September 15th, 2008

As a coda to my post on Sarah Palin’s succession odds, spare a moment to contemplate the ominous parallel with the campaign and 30-day presidency of William Harrison. Harrison ran on the Whig ticket in 1840, enticing the unimpressive John Tyler from Virginia to switch sides from the Democrats as his running mate. Their campaign relied heavily on playing up Harrison’s military record in the Shawnee and 1812 Wars, while appealing to Southern slaveowners through Tyler: hence the famous slogan “Tippecanoe and Tyler too”. They also smeared the incumbent Martin van Buren as an élitist – sound familiar? (They also blamed van Buren for an economic crisis, which isn’t open to the GOP this time).

Harrison insisted on reading his inaugural address for two hours in the rain, fell ill, and died of pneumonia. He thus set the record for shortest presidency, and handed the office to the incompetent and divisive Tyler.

The turncoat soon revealed his true colours, was expelled from the Whig party, and just escaped impeachment. “Tyler’s death [in 1861] was the only one in presidential history not to be officially mourned in Washington, because of his allegiance to the Confederacy.”

The analogy isn’t exact. Tyler was an experienced former governor and Senator, though that didn’t help him. Tippecanoe wasn’t Waterloo, but it was a real battle and Harrison was the general who won it. Maybe the Obama campaign should revive Wesley Clark’s perfectly accurate calling of John McCain’s bogus claim that bravery in combat or as a POW equates to experience of military command. The two are really quite different. Davy Crockett, Sergeant York and Audie Murphy didn’t run for President. Ike was commander in an entire theatre. The side of generalship that is relevant to political leadership is in fact not fighting but management. In 1945 they got it right: the Army’s General Lucius Clay, a brilliant administrator, was installed as proconsul in devastated Germany, while the great warrior and politically clueless George Patton was hurried home. Just imagine what the world might be like if it had been the other way round.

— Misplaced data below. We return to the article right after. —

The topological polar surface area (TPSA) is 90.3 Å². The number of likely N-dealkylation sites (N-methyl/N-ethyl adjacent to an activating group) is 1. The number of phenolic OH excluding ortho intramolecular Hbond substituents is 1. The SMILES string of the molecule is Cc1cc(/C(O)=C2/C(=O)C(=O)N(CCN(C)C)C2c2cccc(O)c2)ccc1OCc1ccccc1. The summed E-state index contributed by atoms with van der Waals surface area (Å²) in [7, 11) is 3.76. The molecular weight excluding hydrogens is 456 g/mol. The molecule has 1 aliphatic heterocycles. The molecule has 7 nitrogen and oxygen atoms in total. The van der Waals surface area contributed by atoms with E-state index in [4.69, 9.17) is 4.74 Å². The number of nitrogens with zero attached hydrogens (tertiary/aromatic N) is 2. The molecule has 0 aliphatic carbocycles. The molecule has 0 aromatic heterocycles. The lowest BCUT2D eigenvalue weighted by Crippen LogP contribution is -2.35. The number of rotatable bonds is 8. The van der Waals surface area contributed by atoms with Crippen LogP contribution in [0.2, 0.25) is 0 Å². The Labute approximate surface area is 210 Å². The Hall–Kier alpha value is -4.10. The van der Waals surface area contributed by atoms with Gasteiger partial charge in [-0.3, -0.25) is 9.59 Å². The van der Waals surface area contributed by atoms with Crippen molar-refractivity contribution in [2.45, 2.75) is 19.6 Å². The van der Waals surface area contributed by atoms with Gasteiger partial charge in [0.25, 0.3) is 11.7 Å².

A small correction: Patton returned to the USA following a car crash, but he had previously been relieved of operational command by Eisenhower after publicly describing the Nazis as members of an ordinary political party, “like being a Democrat in the States.” Let’s not remember him for that but for this.

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